and would participate in a public yearly review with the
public of how they were doing.
On the other hand, if Harvard wanted to build
one or two new undergraduate Houses in this area, perhaps
fenced enclosures of up to two smaller quadrangles could be
negotiated. (Harvard's undergraduate Houses in Cambridge are
often organized around an enclosed yard: There are two pairs
of buildings shown on the drawing that would lend themselves
to this possibility - both just to the west of the large central
lawn that is aligned with Longfellow Park in Cambridge (aligned
with the western one of the two new pedestrian bridges shown
across the Charles).
Further, Harvard currently owns almost enough land between
four existing athletic buildings (Blodgett, Briggs, Dillon,
and Palmer-Dixon) and Soldiers Field Road to comfortably build
several residential or academic buildings there. But the new
buildings would be unpleasant without Soldiers Field Road
being removed. Two of the existing athletic buildings have
no windows facing the Charles, and only one – the Dillon
Field House – is a pleasant sight from the Cambridge
side. This is an obvious place for additional campus buildings.
Diagrammatic building outlines were shown at this location
in the drawing.
In total the drawing shows the potential for 30 new campus
buildings between the Eliot Bridge and the Business School,
either academic or housing, totaling a little over 1. 5 million
square feet, if the average building were four stories high
with one basement level.
Are there any other
things required of Harvard?
This is only one vision of many.
If Harvard's leaders were eager to build this tunnel they
might be willing to make certain other concessions. They might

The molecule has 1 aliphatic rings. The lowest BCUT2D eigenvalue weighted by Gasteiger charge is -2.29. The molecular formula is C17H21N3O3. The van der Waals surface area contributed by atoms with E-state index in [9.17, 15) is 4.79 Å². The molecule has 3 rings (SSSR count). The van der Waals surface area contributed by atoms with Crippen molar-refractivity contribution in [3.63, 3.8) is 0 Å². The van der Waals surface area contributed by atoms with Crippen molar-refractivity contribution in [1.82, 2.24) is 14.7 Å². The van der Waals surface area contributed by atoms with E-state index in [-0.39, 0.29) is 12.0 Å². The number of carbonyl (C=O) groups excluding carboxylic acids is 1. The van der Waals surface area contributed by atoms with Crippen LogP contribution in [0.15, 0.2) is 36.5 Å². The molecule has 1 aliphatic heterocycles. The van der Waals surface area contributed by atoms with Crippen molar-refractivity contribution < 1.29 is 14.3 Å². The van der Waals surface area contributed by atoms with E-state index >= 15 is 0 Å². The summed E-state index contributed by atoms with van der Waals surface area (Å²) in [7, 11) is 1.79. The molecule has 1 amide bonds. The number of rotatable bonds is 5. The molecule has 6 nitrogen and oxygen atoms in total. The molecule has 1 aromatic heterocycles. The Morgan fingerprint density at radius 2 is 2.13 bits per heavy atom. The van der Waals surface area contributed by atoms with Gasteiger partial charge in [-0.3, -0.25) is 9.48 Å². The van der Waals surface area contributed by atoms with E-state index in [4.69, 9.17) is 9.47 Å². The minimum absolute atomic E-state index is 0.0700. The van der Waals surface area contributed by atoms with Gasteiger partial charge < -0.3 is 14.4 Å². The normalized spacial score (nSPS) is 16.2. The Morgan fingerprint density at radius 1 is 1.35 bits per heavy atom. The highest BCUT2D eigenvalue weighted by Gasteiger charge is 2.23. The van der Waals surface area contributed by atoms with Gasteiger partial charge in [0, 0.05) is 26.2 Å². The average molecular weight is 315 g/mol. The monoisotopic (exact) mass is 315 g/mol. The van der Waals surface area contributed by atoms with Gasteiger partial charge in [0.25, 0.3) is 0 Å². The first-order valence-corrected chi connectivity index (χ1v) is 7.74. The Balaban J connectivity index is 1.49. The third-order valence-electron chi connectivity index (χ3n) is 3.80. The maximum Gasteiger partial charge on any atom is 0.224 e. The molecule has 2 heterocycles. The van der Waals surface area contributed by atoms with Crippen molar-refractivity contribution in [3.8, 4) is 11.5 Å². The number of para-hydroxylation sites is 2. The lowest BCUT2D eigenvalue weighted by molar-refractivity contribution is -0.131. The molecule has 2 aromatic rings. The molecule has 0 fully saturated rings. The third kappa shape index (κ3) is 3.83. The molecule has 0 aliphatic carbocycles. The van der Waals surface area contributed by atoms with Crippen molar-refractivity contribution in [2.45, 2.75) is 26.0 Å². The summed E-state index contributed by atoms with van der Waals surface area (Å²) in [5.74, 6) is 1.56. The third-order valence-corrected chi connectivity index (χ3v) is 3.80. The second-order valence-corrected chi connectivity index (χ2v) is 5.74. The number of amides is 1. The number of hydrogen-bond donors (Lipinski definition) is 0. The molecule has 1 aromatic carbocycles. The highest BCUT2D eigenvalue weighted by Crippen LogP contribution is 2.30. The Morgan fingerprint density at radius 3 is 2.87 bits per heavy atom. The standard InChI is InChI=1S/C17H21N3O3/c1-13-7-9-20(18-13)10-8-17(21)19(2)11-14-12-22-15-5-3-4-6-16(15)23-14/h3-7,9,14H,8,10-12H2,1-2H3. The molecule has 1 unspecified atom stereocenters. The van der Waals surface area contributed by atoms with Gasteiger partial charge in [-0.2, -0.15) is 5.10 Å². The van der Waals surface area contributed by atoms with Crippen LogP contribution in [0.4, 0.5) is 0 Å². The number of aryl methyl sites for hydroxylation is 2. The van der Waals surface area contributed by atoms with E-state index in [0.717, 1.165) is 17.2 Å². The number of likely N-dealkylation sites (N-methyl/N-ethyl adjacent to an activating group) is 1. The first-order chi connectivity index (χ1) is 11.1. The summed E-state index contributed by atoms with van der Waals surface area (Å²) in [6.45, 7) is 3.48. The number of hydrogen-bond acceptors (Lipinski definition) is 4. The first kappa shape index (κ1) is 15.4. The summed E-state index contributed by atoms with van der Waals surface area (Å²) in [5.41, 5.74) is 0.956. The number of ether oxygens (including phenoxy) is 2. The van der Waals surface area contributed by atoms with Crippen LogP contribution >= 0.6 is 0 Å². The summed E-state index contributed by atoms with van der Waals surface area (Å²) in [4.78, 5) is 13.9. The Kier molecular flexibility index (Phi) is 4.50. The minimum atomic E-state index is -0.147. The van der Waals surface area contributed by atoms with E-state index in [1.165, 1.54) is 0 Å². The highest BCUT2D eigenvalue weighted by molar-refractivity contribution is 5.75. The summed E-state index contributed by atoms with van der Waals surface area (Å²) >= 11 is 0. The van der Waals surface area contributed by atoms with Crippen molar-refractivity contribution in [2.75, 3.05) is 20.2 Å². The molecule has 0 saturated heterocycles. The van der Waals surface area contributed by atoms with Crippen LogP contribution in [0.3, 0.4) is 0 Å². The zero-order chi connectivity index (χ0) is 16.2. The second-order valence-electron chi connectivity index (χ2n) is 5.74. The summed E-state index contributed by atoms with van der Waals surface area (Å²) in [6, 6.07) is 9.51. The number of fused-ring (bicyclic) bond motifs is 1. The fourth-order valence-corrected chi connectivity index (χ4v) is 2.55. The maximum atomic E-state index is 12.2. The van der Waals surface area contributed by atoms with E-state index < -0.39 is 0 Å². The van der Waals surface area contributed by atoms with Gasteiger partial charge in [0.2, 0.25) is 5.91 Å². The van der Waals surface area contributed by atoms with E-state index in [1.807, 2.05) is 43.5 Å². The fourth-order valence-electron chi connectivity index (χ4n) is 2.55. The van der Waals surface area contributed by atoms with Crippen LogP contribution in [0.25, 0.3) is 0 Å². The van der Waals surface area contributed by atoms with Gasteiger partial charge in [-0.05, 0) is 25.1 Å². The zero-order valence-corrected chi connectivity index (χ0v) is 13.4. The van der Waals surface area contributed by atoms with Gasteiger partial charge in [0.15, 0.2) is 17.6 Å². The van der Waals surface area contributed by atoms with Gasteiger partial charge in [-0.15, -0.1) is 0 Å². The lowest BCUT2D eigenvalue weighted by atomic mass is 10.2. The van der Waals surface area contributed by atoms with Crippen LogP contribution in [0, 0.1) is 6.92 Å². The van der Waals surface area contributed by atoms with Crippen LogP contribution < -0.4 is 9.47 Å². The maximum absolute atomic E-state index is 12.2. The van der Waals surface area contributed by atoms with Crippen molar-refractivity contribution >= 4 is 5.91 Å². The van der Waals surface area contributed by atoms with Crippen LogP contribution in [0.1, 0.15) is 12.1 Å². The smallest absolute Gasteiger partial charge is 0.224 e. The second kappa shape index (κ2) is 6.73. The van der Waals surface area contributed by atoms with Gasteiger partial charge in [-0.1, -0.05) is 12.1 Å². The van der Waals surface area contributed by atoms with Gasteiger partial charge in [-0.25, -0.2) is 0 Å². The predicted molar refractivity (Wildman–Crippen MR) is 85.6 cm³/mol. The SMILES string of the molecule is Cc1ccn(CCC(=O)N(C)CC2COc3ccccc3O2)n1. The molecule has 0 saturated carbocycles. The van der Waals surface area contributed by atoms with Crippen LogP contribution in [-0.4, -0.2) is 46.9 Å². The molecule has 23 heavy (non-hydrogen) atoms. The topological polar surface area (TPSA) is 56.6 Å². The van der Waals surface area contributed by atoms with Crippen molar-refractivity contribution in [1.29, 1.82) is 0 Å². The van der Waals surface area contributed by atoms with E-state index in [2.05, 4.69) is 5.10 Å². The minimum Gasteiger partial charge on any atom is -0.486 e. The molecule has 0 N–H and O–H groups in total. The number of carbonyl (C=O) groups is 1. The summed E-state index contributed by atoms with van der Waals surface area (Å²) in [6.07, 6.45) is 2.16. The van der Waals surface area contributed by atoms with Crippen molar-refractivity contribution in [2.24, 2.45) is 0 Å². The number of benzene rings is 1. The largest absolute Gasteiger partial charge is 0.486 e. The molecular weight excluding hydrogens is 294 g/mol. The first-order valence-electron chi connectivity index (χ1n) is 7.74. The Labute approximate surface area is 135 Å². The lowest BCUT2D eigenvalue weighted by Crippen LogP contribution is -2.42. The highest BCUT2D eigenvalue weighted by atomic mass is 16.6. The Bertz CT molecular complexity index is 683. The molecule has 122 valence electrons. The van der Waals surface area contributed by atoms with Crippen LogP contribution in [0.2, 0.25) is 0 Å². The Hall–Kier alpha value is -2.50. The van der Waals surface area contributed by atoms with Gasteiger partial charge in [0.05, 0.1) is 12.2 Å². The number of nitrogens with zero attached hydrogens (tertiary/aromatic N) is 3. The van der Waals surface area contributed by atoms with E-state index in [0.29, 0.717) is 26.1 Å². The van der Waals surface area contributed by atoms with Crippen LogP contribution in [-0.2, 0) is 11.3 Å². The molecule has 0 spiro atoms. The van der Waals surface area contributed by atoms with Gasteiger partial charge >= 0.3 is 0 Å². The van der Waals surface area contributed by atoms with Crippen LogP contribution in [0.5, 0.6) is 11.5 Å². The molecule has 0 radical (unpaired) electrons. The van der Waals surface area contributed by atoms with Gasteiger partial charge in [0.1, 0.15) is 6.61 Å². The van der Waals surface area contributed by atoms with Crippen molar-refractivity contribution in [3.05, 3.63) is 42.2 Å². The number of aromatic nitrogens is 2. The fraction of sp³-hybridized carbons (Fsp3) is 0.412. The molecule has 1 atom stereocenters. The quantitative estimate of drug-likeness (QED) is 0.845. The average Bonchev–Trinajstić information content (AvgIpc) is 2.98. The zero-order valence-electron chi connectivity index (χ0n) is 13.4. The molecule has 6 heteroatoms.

agree to a very long moratorium on new construction and land
acquisition in parts of Cambridge, Allston, Brighton and around
the Medical School. Harvard has faced the specter of such
restrictions, has even proposed building moratoriums in parts
of Cambridge, and has already entered into agreements to limit
their growth for specified time lengths in parts of Cambridge.
(For instance in a recent agreement between Harvard and the
Riverside neighborhood of Cambridge, Harvard agreed to growth
limits in that neighborhood for the next 25 years. Harvard
has also just made a similar agreement with the Agassiz neighborhood
There may be other things that the Commonwealth of Massachusetts,
cities, non-profits, or neighborhoods in Cambridge or Boston
might request. One obvious example: Harvard University already
makes annual payments to both the City of Boston and the City
of Cambridge; each is called a "Payment in Lieu of Taxes"
(PILOT for short). The amount of their PILOT payment could
of course be renegotiated, but there may be more important
things to request.
How much might a
tunnel like this cost?
Difficult question. Since the initial cost
estimates of the Big Dig proved to be off by a factor of four,
who would trust anyone's estimate of this? Still, if the tunnel
costs $1 million per foot then the whole thing might cost
over $17 billion. If the tunnel costs $1 million per yard
then the total cost would be over $5 billion, and if the per
yard cost were $333,333 , then the final bill might be $1.7
billion. The higher figure seems more likely.